. In such case, the wave propagates with a backward phase in this region. Figure 2 shows the variations of the different components of the permittivity and permeability tensors for the matching region 2. For the linear transformation, the minimum and maximum of the material parameters depend on the geometrical properties of the problem and thus they depend only on α and γ which are given by:
α=R2R1q1R2R1andγ=1+R2(1α)R1α
(6)
where q1 is defined on ]0, 1]. α is therefore defined on ]-∞,1] and vanishes at q1 = q0. Thus, γ is a function of α and is larger than 1 for q1 > q0 and is negative for q1 < q0. In this last case such a medium is a left-handed material.

3. Numerical validation

In order to validate the proposed concept, we use the commercial software Comsol MULTIPHYSICS to perform numerical simulations of the different transformation cases presented above. All the simulations are run in the microwave domain at 10 GHz. The validation of our design is performed in a two-dimensional configuration in a transverse electric mode (TEz) (E parallel to the z-axis). Different current sources perpendicular to the xy plane are used as radiating elements in order to show that our transformation can be applied to any type of source embedded in the region 1. Continuity and matched conditions are applied respectively to the boundary of zone 1 and zone 2.

To verify our design, we fix R1 = 2 mm and R2 = 45 mm. The results obtained from linear transformations both in region 1 and 2, as defined by the continuous blue trace in Fig. 2(a), are presented in Fig. 3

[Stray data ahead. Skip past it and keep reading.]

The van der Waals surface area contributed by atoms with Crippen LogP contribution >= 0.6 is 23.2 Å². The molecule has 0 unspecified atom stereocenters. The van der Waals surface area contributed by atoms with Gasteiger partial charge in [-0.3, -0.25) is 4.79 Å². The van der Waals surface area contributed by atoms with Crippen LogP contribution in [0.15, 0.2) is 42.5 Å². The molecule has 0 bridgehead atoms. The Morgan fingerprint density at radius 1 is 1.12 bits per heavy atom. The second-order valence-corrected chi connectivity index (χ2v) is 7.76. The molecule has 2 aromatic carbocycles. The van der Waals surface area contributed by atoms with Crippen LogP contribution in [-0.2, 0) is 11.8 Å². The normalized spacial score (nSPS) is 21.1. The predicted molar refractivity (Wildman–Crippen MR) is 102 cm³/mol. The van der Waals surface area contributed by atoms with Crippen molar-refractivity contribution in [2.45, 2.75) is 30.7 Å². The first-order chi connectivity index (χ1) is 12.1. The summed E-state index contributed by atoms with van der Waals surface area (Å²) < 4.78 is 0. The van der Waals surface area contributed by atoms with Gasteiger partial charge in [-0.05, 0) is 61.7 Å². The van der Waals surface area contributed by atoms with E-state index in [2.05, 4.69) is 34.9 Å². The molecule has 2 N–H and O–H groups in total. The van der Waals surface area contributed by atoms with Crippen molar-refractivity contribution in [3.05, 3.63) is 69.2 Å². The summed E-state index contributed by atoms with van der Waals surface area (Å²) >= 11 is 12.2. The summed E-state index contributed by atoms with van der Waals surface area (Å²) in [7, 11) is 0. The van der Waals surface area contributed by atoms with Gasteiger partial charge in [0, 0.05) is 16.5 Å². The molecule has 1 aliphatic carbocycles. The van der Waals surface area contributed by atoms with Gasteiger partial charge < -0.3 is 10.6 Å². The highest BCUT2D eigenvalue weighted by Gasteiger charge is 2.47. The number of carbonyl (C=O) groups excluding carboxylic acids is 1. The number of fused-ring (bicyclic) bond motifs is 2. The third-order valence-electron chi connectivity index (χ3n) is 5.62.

Fig. 3 Electric field distribution at 10 GHz of a linear source: (a) with dimension d = 80 mm radiating in free space, (b) with dimension d = 2 mm embedded in a metamaterial shell, and (c) with dimension d = 2 mm radiating in free space. Electric field distribution at 10 GHz of a crossed-type source: (d) with dimension d = 80 mm radiating in free space, (e) with dimension d = 2 mm embedded in a metamaterial shell, and (f) with dimension d = 2 mm radiating in free space. The metamaterial shell is defined by a double linear transformation where R1 = 2 mm, R2 = 45 mm and q1 = 1/40.
. In Fig. 3(a), the electric field distribution of a current source radiating in free space is plotted. The source is supposed to have a width d = 80 mm (2.7λ at 10 GHz). For such a large size, the radiation is equivalent to that of an array of several elements and therefore, the radiated field is directive. Figure 3(b) shows a similar source but with a much smaller size d = 2 mm (λ/15 at 10 GHz) embedded in the metamaterial shell having a compression factor q1 = 1/40. In this scenario, a radiation pattern similar to the large aperture source is observed, demonstrating that small aperture antennas inserted in the proposed material shell present the same electromagnetic behavior as much larger aperture antennas in free space. However, this same miniature source will radiate in an isotropic manner in free space (Fig. 3(c)). The same observations can be made when replacing the linear current source by a crossed-type one, as illustrated in Figs. 3(d)-3(f).